London is facing more travel misery as Underground drivers plan to strike for 24 hours on the eastern end of the Central line from Tuesday 21 February in a row over staffing, the RMT Union announced on Wednesday (15 February).
The development comes after peace talks at mediation service Acas between the union and Transport for London (TfL) officials on 3 and 13 January failed to produce a resolution.
The dispute is over so-called staffing "displacements", the transfer of drivers from their home depots at the eastern end of the line to others in central London, meaning they have further to travel.
The RMT claiming it has "no option" but to put on the industrial action after Underground bosses apparently wrote to the union to say it would press ahead with its changes.
"Let us be in no doubt, if LU are allowed to get away with this move on the Central line they will start shunting drivers around the combine at the drop of a hat regardless of the consequences," said Mick Cash, the general secretary of the RMT.
"Our members will be sent out from pillar to post to plug gaps that are solely down to staffing shortages. With massive budget cuts in the pipeline at LU this is a straw in the wind as to how the company expects to operate in the future.
"Staff across London Underground are angry and the company would be wise to recognise that. This latest phase of action is on and RMT remains available for serious talks."
The RMT has asked all affected drivers at Hainault, Leytonstone and Loughton depots not to book on for any shifts from 21:00 GMT on 21 February to 20:59 on 22 February.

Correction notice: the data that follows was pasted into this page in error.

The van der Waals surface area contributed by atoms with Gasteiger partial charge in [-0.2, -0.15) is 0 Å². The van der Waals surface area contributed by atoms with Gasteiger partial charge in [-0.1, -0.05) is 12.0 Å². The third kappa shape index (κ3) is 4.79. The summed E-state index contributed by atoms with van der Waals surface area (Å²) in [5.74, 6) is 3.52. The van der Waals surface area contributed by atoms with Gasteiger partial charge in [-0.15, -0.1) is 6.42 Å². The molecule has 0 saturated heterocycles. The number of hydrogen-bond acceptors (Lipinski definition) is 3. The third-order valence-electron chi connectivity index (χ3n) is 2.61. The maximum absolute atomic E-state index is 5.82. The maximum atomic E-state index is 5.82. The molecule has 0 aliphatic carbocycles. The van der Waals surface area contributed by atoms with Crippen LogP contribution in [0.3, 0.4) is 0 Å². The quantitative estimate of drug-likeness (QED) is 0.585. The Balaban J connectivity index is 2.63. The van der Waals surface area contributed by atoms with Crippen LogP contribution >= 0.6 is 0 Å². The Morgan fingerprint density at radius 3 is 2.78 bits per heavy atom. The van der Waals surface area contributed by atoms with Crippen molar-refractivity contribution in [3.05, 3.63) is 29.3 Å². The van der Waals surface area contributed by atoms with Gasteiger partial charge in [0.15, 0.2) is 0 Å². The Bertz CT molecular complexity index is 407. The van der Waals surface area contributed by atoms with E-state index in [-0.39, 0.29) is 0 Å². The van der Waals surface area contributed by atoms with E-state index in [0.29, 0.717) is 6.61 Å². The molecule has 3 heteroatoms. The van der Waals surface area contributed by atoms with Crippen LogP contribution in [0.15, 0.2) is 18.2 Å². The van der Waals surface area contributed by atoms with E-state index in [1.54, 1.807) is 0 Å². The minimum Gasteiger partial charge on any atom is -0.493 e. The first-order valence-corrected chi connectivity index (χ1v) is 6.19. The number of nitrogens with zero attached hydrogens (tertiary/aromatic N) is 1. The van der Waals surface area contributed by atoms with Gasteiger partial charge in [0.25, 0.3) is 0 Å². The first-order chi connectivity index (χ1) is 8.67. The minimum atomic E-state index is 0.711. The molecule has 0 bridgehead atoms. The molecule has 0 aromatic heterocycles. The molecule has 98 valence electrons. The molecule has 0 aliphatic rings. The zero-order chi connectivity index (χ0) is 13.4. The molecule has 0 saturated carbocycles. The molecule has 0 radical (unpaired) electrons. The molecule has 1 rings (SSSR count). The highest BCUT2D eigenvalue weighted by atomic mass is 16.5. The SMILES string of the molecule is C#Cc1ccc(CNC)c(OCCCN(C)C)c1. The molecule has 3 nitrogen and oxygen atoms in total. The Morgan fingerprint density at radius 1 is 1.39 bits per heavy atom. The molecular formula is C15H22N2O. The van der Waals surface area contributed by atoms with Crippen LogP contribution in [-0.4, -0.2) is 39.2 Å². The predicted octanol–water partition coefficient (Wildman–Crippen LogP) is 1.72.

The news comes after talks between the RMT and Southern rail "prematurely" broke down at Acas on Wednesday. The union, which represents Southern conductors, has opposed the company's move to drive-only-operations (DOO).
Steve Griffiths, London Underground's chief operating officer, said: "This threat of strike action is completely unnecessary.
"Like any responsible transport authority we regularly examine how we can provide the best possible service to customers and to achieve this sometimes we need to move staff from locations where they are under-utilised, to the places where they are really needed.
"We have agreements with the trade unions that enable us to do this. We have identified eight drivers for whom there is not enough work on the Central line, so we have asked them to move to another line where they would make a real difference to the service our customers receive.
"We are committed to minimising the impact of this move on the eight drivers and we encourage the unions to continue engaging with us in finding a way to do this."